CAPE COD – In May, shortly after longtime editorial page editor Bill Mills was laid off and not replaced at the Cape Cod Times, the paper announced “a new tradition” to no longer publish daily editorials.
That month the paper, owned by Gannett, laid off three seasoned journalists, including Mills, who had a combined 85 years in the newsroom.
Like almost every newspaper in the country, the Cape Cod Times has been challenged since the internet began making free news readily available in the late 1990s.
But the recent phase of the carnage at the paper began in 2013, shortly after GateHouse Media bought the Cape Cod Times. Then, several journalists at the paper were let go and not replaced. The chain bought the Cape Cod Times and 32 other community newspapers, including the Barnstable Patriot and Nantucket Inquirer and Mirror from Rupert Murdoch and Dow Jones. Twelve newsroom jobs were eliminated from the Times, according to a November 4, 2013 Media Nation story by Dan Kennedy.
In 2014, the entire copy desk of the paper was let go and the editing of Cape Cod’s only daily newspaper was moved to Austin, Texas where dozens of other GateHouse newspapers from across the country are also edited.
In November 2019, Gatehouse Media, which owns the paper, purchased Gannett, owner of USA Today and many other papers, and took on the Gannett name to form a chain that, according to the Brookings Institute, now owns one of every six newspapers in the United States.
That is the month that longtime editor Paul Pronovost, who had deftly navigated several painful corporate cuts to his staff through the years, announced his resignation to go work for his alma mater, St. Anselm College.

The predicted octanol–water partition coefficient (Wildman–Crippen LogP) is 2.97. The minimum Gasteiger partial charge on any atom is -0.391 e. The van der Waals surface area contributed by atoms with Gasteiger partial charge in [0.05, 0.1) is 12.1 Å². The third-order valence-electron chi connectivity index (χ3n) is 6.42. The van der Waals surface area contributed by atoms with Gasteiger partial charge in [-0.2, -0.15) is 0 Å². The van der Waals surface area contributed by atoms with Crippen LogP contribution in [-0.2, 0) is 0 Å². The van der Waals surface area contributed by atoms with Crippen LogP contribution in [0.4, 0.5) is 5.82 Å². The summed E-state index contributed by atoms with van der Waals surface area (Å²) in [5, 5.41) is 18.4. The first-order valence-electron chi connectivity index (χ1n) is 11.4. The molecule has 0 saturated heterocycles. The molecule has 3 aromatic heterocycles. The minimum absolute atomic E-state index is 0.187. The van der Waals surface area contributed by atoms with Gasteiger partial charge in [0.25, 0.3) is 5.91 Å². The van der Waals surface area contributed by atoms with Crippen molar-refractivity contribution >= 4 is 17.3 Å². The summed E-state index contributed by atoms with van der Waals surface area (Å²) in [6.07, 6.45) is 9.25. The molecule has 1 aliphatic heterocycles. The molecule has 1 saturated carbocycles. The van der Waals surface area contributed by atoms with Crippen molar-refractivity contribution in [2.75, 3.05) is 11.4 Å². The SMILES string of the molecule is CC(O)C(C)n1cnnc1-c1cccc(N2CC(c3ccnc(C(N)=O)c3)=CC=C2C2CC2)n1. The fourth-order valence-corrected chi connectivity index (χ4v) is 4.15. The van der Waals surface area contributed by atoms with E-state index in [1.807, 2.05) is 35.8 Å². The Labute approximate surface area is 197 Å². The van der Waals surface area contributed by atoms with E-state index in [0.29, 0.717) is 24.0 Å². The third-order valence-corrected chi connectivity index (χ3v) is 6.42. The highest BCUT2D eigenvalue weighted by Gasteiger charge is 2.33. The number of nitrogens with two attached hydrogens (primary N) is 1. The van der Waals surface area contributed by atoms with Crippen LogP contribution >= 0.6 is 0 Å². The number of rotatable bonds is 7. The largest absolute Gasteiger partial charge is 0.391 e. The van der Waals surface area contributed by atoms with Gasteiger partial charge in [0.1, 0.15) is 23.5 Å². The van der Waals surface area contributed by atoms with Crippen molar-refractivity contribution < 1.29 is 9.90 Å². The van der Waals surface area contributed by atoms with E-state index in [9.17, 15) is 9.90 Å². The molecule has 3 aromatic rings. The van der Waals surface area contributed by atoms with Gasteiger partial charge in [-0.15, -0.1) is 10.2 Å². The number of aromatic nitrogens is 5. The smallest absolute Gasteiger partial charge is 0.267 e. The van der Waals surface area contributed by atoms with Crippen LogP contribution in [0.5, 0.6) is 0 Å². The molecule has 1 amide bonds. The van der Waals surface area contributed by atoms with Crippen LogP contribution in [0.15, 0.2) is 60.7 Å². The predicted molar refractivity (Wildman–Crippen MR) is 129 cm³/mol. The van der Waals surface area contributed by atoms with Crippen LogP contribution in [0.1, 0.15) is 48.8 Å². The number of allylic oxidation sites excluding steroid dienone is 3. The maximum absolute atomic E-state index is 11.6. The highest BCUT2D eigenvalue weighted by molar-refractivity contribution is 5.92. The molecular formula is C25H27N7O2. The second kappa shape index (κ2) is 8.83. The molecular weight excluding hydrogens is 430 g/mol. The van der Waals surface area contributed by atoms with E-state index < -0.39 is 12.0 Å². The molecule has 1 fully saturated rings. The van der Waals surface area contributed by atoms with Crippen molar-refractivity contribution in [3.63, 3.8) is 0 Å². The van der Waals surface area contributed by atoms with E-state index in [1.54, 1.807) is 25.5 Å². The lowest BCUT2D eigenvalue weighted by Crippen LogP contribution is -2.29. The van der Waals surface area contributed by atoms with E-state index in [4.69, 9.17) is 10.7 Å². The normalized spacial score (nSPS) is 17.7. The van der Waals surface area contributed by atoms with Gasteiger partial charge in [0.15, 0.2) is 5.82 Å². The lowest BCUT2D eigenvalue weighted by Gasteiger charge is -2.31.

These days on the Cape, there are six weekly papers that are not owned by Gannett. Falmouth publishing, owned by the Hough family of Falmouth, owns four of those papers, the Enterprise in Famouth, Mashpee, Bourne and Sandwich. The others are the Cape Cod Chronicle, owned by Henry Hyora of Chatham, and the Provincetown Independent owned by co-founders Ed Miller and Teresa Parker of Wellfleet, and 14 other investors.
There are seven Gannett-owned weekly papers on Cape Cod, plus the daily Cape Cod Times. By that simple count, more than 50 percent of the printed newspapers on Cape Cod are Gannett-owned journalism.
“The GateHouse/Gannett strategy is to run a tightly staffed operation that they think will get them through the transition to digital,” said Rick Edmonds, media business analyst with the Poynter Institute for Media Studies, a non-profit journalism school and research organization.
“No one has really defined,” how long the “years-long” transition will take, said Edmonds. “Digital is the future,” he said. “But print plus digital is the present.”
“There is very much a split in preferences in how people get their news,” he said.
“What’s happening on the Cape is happening everywhere,” said Kristen Hare, editor of a project called Locally for Poynter. “It’s happening to places owned by GateHouse. It’s happening to independent local newsrooms. It’s happening in broadcast.”
“One of the problems is the transition to digital and finding any kind of a business model that works,” said Hare.
According to Wendy Northcross, CEO of the Cape Cod Chamber of Commerce, “Ninety percent of our members have 19 or fewer employees. They are small. Their advertising budgets are not robust.”
“Ninety percent of our members have 19 or fewer employees. They are small. Their advertising budgets are not robust.” – Wendy Northcross, CEO of the Cape Cod Chamber of Commerce
Many Cape Cod businesses, said Northcross, have migrated their advertising to social media. Because of this shift, Northcross said, a well-staffed newspaper “has become unsupportable in the scale we used to have it.”
“Right now we are in the middle of the worst kind of perfect storm,” said Hare. “Local news has been struggling, there have been waves of layoffs to hit the industry, and now there is the pandemic, building on decades of erosion and erasure.”